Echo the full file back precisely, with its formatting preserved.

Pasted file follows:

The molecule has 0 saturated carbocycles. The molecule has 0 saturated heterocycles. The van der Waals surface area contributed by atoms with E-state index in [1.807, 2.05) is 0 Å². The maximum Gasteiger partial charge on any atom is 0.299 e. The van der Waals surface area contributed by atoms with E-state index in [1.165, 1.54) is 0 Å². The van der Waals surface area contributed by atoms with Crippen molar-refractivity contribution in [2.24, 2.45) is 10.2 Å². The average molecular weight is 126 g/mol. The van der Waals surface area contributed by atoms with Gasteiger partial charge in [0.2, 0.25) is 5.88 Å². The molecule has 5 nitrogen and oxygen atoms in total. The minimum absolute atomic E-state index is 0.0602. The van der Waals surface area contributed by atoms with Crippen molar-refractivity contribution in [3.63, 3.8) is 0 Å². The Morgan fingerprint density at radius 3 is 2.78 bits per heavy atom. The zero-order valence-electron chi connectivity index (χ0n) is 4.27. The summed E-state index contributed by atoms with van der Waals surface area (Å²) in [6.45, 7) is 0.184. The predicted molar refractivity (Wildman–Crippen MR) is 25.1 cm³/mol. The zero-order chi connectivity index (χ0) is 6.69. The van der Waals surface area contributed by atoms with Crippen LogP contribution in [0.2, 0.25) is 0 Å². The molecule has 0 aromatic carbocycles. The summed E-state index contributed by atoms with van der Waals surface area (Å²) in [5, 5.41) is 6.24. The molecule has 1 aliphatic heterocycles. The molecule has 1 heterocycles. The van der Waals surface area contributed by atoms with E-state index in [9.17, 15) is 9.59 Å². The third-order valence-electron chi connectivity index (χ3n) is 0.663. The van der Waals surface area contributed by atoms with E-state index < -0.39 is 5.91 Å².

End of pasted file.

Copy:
The molecule has 0 saturated carbocycles. The molecule has 0 saturated heterocycles. The van der Waals surface area contributed by atoms with E-state index in [1.807, 2.05) is 0 Å². The maximum Gasteiger partial charge on any atom is 0.299 e. The van der Waals surface area contributed by atoms with E-state index in [1.165, 1.54) is 0 Å². The van der Waals surface area contributed by atoms with Crippen molar-refractivity contribution in [2.24, 2.45) is 10.2 Å². The average molecular weight is 126 g/mol. The van der Waals surface area contributed by atoms with Gasteiger partial charge in [0.2, 0.25) is 5.88 Å². The molecule has 5 nitrogen and oxygen atoms in total. The minimum absolute atomic E-state index is 0.0602. The van der Waals surface area contributed by atoms with Crippen molar-refractivity contribution in [3.63, 3.8) is 0 Å². The Morgan fingerprint density at radius 3 is 2.78 bits per heavy atom. The zero-order valence-electron chi connectivity index (χ0n) is 4.27. The summed E-state index contributed by atoms with van der Waals surface area (Å²) in [6.45, 7) is 0.184. The predicted molar refractivity (Wildman–Crippen MR) is 25.1 cm³/mol. The zero-order chi connectivity index (χ0) is 6.69. The van der Waals surface area contributed by atoms with Crippen LogP contribution in [0.2, 0.25) is 0 Å². The molecule has 0 aromatic carbocycles. The summed E-state index contributed by atoms with van der Waals surface area (Å²) in [5, 5.41) is 6.24. The molecule has 1 aliphatic heterocycles. The molecule has 1 heterocycles. The van der Waals surface area contributed by atoms with E-state index in [9.17, 15) is 9.59 Å². The third-order valence-electron chi connectivity index (χ3n) is 0.663. The van der Waals surface area contributed by atoms with E-state index < -0.39 is 5.91 Å².